Interview with Ryan Hart: Street Fighter Champion
Interview with Ryan Hart: Street Fighter Champion
INTERVIEWER: So what happened how did you first get into it? Was there a local arcade near you?
RYAN: Yes I went to my local mini cab station at the time. They had Street Fighter arcade, Street Fighter 1 actually, so from the very, very beginning, and I started playing there. Obviously it was a casual thing, back then it wasn’t really competitive, you know? It didn’t really matter if you won or lost, it was all about having fun. And that’s how it began. Well basically at one stage, you know, a few companies got together and decided to do a big promotion for I don’t know, a new venue, or a new Street Fighter coming out, or maybe, you know a Capcom publisher wanted to promote their new iteration so they decided to hold a big tournament and got sponsors involved. I think the first tournament I entered for Street Fighter was for Super Street Fighter Turbo in 1994 and that was held in the London Trocadero which is still around today, and that was sponsored for Kiss FM, as far as I remember, so yeah, way back when…and that was my first ever big Street Fighter tournament.
INTERVIEWER: How old were you then?
RYAN: I was 15, a mere ankle bitter.
INTERVIEWER: How often did you practise?
RYAN: In those days it was just after school or college, and it was just, you know, maybe a couple of hours in the evening, on weekdays, then a bit more on weekends, and we’d get together with friends. Well… in competitions I’ve entered around the world, it has been hundreds now… in total I’ve won 450 tournaments world wide, so I’ve been around. Not all of the tournaments were for Street Fighter, some are for others games as well, but mainly fighting games. And yes there are times when you have to accept a lost, you know, that’s all part of growing, and when I do loose I try and learn from it the best I can, and grow from there. But I think it’s always about having a humble mid, you know? And don’t let the wins get to your head, there is always someone better out there and it’s good to accept it as a hobby and that its fun. But now-a-days you can actually take it to the next level, like there is a certain professionalism about playing fighting games at a certain level. You get players who actually live from playing games, you know? They actually make a living. They actually sign up with a team, they earn a salary and this is how they conduct their lives. So I’m actually a professional now, I’m actually playing for Low Lands Lions and they are a company based in Benelux and this is the t-shirt I’m wearing now, the Low Lands Lion t-shirt, this is the back of it, as you can see its a very decorated shirt.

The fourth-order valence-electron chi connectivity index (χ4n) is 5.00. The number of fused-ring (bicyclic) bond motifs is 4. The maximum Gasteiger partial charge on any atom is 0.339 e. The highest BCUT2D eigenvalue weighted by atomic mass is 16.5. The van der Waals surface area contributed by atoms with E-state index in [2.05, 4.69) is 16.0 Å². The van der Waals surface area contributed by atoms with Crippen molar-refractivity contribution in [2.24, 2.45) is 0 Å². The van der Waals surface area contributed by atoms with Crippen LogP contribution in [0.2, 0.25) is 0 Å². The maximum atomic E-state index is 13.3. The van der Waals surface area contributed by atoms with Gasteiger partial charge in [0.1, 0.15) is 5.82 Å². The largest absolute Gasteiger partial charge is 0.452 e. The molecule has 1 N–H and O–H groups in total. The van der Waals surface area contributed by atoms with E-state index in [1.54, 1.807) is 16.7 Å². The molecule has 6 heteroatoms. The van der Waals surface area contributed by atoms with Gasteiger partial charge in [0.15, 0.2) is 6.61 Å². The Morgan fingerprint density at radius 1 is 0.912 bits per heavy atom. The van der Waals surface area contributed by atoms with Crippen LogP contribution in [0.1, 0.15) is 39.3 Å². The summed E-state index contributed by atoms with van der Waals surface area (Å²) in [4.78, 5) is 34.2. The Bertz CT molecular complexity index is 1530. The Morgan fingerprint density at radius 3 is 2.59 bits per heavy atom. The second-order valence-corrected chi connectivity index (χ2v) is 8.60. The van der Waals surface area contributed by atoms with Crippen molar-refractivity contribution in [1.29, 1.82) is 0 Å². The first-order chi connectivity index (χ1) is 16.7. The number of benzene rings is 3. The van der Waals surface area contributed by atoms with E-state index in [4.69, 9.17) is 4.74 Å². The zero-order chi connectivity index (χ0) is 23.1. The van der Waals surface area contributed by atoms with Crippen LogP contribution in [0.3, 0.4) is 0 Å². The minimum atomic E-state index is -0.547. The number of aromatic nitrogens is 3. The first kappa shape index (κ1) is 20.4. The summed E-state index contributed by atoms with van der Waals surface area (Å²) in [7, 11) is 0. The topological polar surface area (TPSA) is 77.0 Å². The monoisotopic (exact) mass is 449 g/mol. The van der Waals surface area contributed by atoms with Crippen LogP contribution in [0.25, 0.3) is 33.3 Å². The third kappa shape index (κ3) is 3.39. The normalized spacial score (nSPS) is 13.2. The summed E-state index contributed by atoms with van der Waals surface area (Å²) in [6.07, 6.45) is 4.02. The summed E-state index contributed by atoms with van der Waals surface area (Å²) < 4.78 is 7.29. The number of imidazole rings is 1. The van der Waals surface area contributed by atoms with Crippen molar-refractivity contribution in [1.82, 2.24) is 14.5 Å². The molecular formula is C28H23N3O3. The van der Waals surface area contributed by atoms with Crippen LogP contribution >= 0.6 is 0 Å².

But yeah this is just a quite fortunate thing for me, because it happens to be just something that’s just been a childhood hobby, that’s managed to grow into something a bit more. So it’s quite nice for me to be able to do what I like, and get enjoyment from that and get to travel around from it as well.
INTERVIEWER: Where about in the world have you been?